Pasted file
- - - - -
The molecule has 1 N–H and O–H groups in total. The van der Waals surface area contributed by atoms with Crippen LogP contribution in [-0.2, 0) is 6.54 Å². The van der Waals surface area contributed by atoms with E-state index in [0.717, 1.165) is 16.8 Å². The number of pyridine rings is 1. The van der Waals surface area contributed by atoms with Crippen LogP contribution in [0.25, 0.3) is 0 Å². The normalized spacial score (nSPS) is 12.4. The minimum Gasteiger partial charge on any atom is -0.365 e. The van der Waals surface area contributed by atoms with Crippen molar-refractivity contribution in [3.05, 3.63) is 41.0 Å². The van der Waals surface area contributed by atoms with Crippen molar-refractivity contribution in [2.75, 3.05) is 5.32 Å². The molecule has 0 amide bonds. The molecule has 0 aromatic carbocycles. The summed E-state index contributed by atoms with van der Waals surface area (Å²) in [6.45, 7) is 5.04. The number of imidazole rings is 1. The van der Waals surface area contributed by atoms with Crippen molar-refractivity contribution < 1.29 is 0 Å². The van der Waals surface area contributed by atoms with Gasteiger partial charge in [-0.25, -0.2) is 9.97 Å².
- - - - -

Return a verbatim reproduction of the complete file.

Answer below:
The molecule has 1 N–H and O–H groups in total. The van der Waals surface area contributed by atoms with Crippen LogP contribution in [-0.2, 0) is 6.54 Å². The van der Waals surface area contributed by atoms with E-state index in [0.717, 1.165) is 16.8 Å². The number of pyridine rings is 1. The van der Waals surface area contributed by atoms with Crippen LogP contribution in [0.25, 0.3) is 0 Å². The normalized spacial score (nSPS) is 12.4. The minimum Gasteiger partial charge on any atom is -0.365 e. The van der Waals surface area contributed by atoms with Crippen molar-refractivity contribution in [3.05, 3.63) is 41.0 Å². The van der Waals surface area contributed by atoms with Crippen molar-refractivity contribution in [2.75, 3.05) is 5.32 Å². The molecule has 0 amide bonds. The molecule has 0 aromatic carbocycles. The summed E-state index contributed by atoms with van der Waals surface area (Å²) in [6.45, 7) is 5.04. The number of imidazole rings is 1. The van der Waals surface area contributed by atoms with Crippen molar-refractivity contribution < 1.29 is 0 Å². The van der Waals surface area contributed by atoms with Gasteiger partial charge in [-0.25, -0.2) is 9.97 Å².